Percent changes in flow-mediated brachial artery dilation at 60 seconds after cuff deflation across tertiles of physical activity are presented in Figure 2. Adjusting for age, sex, and race, higher physical activity levels are associated with a greater percent change in brachial artery diameter at 60 seconds post deflation for both the Caltrac vertical accelerometer (1st tertile of activity +4.67% change, 2nd tertile of activity +4.41% change, 3rd tertile of activity +8.05% change, p-trend = 0.001) and the step counter (1st tertile of activity +3.51% change, 2nd tertile of activity +6.06% change, 3rd tertile of activity +7.71% change, p-trend < 0.001) (Figure 2, Model I). Even after additional adjustment for BMI, ABI, hypertension, diabetes, and smoking history, higher levels of physical activity remained significantly associated with a greater percent change in brachial artery diameter at 60 seconds for both measures of physical activity (Figure 2, Model II).
Results in Figures 1 and and22 were not substantially changed when analyses were repeated among the subset of participants without diabetes mellitus (data not shown). Similarly, results in Figures 1 and and22 were not substantially changed when analyses were repeated among participants with an ABI < 0.90 (data not shown).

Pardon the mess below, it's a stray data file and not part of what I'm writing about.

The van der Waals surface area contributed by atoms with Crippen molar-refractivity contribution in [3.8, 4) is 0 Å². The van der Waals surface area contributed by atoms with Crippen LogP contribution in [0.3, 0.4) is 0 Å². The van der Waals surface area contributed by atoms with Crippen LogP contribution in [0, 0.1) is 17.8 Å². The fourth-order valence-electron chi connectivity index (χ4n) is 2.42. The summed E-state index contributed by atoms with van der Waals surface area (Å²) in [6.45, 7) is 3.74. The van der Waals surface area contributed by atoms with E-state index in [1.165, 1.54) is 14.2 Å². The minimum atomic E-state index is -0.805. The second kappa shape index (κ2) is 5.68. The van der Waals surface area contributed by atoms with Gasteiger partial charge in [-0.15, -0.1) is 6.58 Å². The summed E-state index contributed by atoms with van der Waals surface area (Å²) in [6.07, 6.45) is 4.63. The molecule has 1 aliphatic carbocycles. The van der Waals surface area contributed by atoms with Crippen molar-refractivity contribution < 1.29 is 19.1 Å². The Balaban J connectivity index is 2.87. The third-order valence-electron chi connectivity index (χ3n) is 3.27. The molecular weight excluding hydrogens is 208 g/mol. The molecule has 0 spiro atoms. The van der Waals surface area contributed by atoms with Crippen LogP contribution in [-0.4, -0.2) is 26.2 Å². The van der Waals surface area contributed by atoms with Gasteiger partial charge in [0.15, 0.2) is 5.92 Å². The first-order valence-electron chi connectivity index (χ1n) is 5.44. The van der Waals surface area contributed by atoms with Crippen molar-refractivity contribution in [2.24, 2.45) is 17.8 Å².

Results reported here show that higher levels of physical activity during daily life are associated with greater brachial artery FMD among individuals with PAD. This relationship remained statistically significant after adjusting for age, sex, race, BMI, ABI, hypertension, diabetes mellitus and smoking history. Results were not substantially changed when analyses were repeated among PAD participants without diabetes mellitus. To our knowledge, this is the first study to assess the associations of physical activity with brachial artery FMD in individuals with PAD.
A previous study by Harris et al. established that endothelial function is impaired in individuals with PAD compared to those without PAD.5 Harris et al. evaluated endothelial function in 26 healthy controls compared to 25 individuals with a history of intermittent claudication, peripheral bypass surgery or lower extremity amputation. Participants were divided into three categories: individuals without PAD (mean age 30.7 years), older individuals without PAD (mean age 70.4 years) and older individuals with PAD (mean age 64.3 years). Sixty percent of the PAD participants but none of the participants without PAD had diabetes. Results showed a significantly higher baseline brachial artery diameter and attenuated responses to ischemia and hyperemia among the PAD individuals compared to the healthy controls. However, this study did not adjust for potential confounders including age, race, sex, diabetes, or other differences in baseline characteristics between the participants with versus without PAD.